Israel’s US-Russia summit divides over Iran

The unprecedented conference focused on the situation in Syria


The diplomatic coup of hosting a trilateral meeting of the national security advisors of Israel, the United States and Russia in Jerusalem this week was somewhat dimmed for Prime Minister Benjamin Netanyahu by Nikolai Patrushev’s remarks in favour of Iran.

The unprecedented conference between (pictured, l to r) Israeli National Security Adviser Meir Ben Shabbat, US National Security Advisor John Bolton, Prime Minister Benjamin Netanyahu and Mr Patrushev, Russia’s Secretary of the Security Council, along with their senior staff members, focused on the situation in Syria, especially on Iran’s presence. The meetings on Monday and Tuesday were, according to Mr Netanyahu’s closing statement, testament to “the strong relationships Israel has” with Presidents Donald Trump and Vladimir Putin.

He highlighted the fact that “Israel has acted hundreds of times to prevent Iran from entrenching itself militarily in Syria, while it actively works and calls for our destruction.” He promised that “Israel will continue to prevent Iran from using neighbouring countries as platforms to attack us.” But while Mr Bolton was on the same page, saying that “the radical regime in Iran and its terrorist surrogates engage in yet more rounds of violent provocations abroad,” Mr Patrushev said that “Iran is contributing a lot to fighting terrorists on the Syrian soil and stabilizing the situation there.”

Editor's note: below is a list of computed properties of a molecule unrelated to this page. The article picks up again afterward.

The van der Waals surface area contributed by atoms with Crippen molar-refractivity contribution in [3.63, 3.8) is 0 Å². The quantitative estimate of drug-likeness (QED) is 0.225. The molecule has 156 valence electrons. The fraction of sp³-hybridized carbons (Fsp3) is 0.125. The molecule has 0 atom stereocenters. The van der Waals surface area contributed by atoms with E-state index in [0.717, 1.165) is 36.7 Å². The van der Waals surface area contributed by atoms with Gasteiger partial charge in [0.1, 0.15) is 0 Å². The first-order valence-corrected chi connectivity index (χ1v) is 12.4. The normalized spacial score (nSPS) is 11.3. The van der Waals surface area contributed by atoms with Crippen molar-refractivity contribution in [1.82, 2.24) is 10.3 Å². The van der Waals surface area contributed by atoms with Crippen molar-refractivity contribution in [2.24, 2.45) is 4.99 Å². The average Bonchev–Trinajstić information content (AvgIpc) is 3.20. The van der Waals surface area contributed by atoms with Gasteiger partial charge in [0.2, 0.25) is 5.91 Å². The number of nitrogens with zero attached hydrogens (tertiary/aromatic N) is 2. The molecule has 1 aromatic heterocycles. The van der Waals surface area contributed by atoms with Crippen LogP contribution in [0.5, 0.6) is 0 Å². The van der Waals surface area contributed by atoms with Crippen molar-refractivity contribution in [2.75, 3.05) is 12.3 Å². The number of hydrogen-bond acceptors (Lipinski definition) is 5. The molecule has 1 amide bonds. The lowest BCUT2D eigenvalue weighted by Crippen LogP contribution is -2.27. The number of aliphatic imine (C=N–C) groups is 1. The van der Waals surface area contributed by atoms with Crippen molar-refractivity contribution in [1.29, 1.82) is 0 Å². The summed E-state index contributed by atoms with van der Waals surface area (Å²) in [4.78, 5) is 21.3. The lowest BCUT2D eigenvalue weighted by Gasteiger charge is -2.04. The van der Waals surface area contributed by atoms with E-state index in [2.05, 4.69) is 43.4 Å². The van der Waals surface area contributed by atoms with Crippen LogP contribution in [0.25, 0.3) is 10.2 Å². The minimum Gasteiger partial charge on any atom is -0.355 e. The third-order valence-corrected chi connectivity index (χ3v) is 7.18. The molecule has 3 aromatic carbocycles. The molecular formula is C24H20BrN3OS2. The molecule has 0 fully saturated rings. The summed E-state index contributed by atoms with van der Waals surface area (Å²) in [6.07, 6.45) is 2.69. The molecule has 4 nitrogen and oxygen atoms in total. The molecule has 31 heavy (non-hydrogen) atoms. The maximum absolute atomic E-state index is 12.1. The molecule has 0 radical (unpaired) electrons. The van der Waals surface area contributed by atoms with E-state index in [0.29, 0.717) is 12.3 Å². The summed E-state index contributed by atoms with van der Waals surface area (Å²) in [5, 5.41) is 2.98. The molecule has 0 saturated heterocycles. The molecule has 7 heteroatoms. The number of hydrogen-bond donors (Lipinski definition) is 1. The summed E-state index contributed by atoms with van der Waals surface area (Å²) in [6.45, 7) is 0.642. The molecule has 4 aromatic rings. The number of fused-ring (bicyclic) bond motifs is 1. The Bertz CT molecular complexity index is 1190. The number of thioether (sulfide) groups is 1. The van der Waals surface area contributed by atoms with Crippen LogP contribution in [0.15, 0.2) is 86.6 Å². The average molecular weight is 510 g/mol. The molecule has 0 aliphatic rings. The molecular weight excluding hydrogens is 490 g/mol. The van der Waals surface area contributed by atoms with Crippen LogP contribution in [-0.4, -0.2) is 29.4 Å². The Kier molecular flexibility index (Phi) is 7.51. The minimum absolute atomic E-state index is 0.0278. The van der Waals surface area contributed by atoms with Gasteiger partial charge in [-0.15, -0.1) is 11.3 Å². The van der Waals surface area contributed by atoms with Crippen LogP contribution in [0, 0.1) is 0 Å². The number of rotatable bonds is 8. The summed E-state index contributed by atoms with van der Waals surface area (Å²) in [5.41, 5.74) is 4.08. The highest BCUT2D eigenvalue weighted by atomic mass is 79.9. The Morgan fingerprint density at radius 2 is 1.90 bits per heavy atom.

He also called Israel’s attacks on Iranian targets in Syria “undesirable,” and that it was “unacceptable” to equate Iran’s actions to those of terror organisations. “Iran has been and remains our ally and partner, with whom we are consistently developing relations both bilaterally and in multilateral formats.”

In recent months, senior IDF officials have acknowledged that the Russians have expressed their dissatisfaction with Israel’s attacks on Iranian and Hezbollah targets inside Syria. However, they stressed that Russia, which has a “deconfliction” mechanism with Israel to ensure that the two countries’ aircraft do not clash with each other, has not actively tried to block Israel from carrying out these strikes.


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